Sustainable investing has become a mainstream strategy, with its current market size totaling $8.72 trillion, or 20% of all funds under professional management.1 Despite its growth, sustainable investing remains misunderstood, as the term includes multiple approaches and strategies.
Socially responsible investing (SRI) was the first phase of sustainable investing, emerging in the 1970s. In this approach, investors screen out stocks incompatible with their personal values. SRI gained prominence in the 1980s as investors pressured South Africa to end apartheid.
Such negative screening identifies problematic investments but also includes drawbacks, according to Sharon French, Head of Beta Solutions at OppenheimerFunds. For example, investors who avoid a company’s shares can’t vote as shareholders to influence the business. Yet, negative screening is a clear-cut, rules-based approach and easy to adopt for a portfolio. SRI remains popular with some values-focused investors. For instance, religious-values funds may screen out companies that manufacture alcohol.
Impact investing is another approach to sustainable investing. Impact investors explicitly seek opportunities that can create social or environmental change with both measurable benefits and positive financial returns. Examples include buying “green bonds” to fund specific environmental projects, or lending to a company that delivers high-quality health care to low- income patients and tracks its results. Impact investing’s differentiators are intentionality, measurement of impact, and ongoing portfolio management toward specific outcomes.
In contrast to the first approach of negative screening which is exclusionary, environmental, social and governance (ESG) integration is inclusionary. Investors combine financial analysis with a search for companies that incorporate ESG policies in their business. These policies cover a wide range, from a manufacturer dedicated to lowering material waste, to a tech company that champions employee health and safety.
The ESG approach isn’t just about doing good—it's about doing well. Investors don’t sacrifice returns to align their values and financial goals, and studies have shown that companies with high ESG scores can outperform their peers as investments.
There are multiple strategies to manage ESG portfolios, like single themes (clean energy) or overweighting a portfolio in favor of highly-rated ESG companies. OppenheimerFunds selects holdings for its U.S. and Global ESG Revenue ETFs by combining the firm’s proprietary revenue-weighting methodology with a company’s ESG ratings. This smart beta approach helps identify companies with both high ESG scores and attractive valuations, says French.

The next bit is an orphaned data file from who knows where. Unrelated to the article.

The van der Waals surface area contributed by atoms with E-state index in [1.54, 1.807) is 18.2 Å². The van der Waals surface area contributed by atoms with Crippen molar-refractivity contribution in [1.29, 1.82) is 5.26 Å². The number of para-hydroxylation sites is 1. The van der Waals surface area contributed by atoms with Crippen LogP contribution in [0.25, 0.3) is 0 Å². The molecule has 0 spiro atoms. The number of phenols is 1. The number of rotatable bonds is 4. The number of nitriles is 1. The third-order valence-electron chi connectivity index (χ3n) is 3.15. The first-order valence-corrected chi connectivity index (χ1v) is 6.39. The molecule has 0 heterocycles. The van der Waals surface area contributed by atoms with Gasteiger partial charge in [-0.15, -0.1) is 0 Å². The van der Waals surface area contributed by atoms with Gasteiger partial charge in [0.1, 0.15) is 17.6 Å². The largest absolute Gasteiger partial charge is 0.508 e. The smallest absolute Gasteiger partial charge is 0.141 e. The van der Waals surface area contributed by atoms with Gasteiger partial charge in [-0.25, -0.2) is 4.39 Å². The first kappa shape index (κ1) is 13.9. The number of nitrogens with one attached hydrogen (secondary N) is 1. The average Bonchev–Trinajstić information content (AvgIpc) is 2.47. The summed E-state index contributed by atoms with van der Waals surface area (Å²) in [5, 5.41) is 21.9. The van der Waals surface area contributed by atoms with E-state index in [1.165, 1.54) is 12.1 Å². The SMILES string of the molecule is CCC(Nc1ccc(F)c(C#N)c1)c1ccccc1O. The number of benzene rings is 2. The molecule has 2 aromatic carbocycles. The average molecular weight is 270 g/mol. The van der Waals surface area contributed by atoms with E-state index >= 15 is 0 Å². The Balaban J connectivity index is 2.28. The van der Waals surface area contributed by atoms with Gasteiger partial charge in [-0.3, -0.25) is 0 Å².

While each sustainable approach is distinct, considering material ESG factors helps to evaluate a company's efficiency, productivity of management teams, and its risk management. "The outcome is a sustainable portfolio with top rated companies that tend to outperform and better manage their underlying risks that directly impact their business activities in the short, medium and long term," says French. This view of sustainability is a long-held tenet of OppenheimerFunds' investments.
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- ^ Source: US SIF Foundation. “2016 Report on US Sustainable, Responsible and Impact Investing Trends Executive Summary.” http://www.ussif.org/files/SIF_Trends_16_Executive_Summary(1).pdf
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Mutual funds and exchange-traded funds are subject to market risk and volatility. Shares may gain or lose value.
The stocks of companies with favorable ESG practices may underperform the stock market as a whole. Fund returns may not match the return of its respective index, known as non-correlation risk, due to operating expenses incurred by the Fund. The alternate weighting approach employed by the Fund (i.e., using revenues as a weighting measure), while designed to enhance potential returns, may not produce the desired results. Because the Fund is rebalanced quarterly, portfolio turnover may exceed 100%. The greater the portfolio turnover, the greater the transaction costs, which could have an adverse effect on Fund performance.
These views represent the opinions of the portfolio managers at OppenheimerFunds, Inc. and are not intended as investment advice or to predict or depict the performance of any investment. These views are as of the publication date, and are subject to change based on subsequent developments.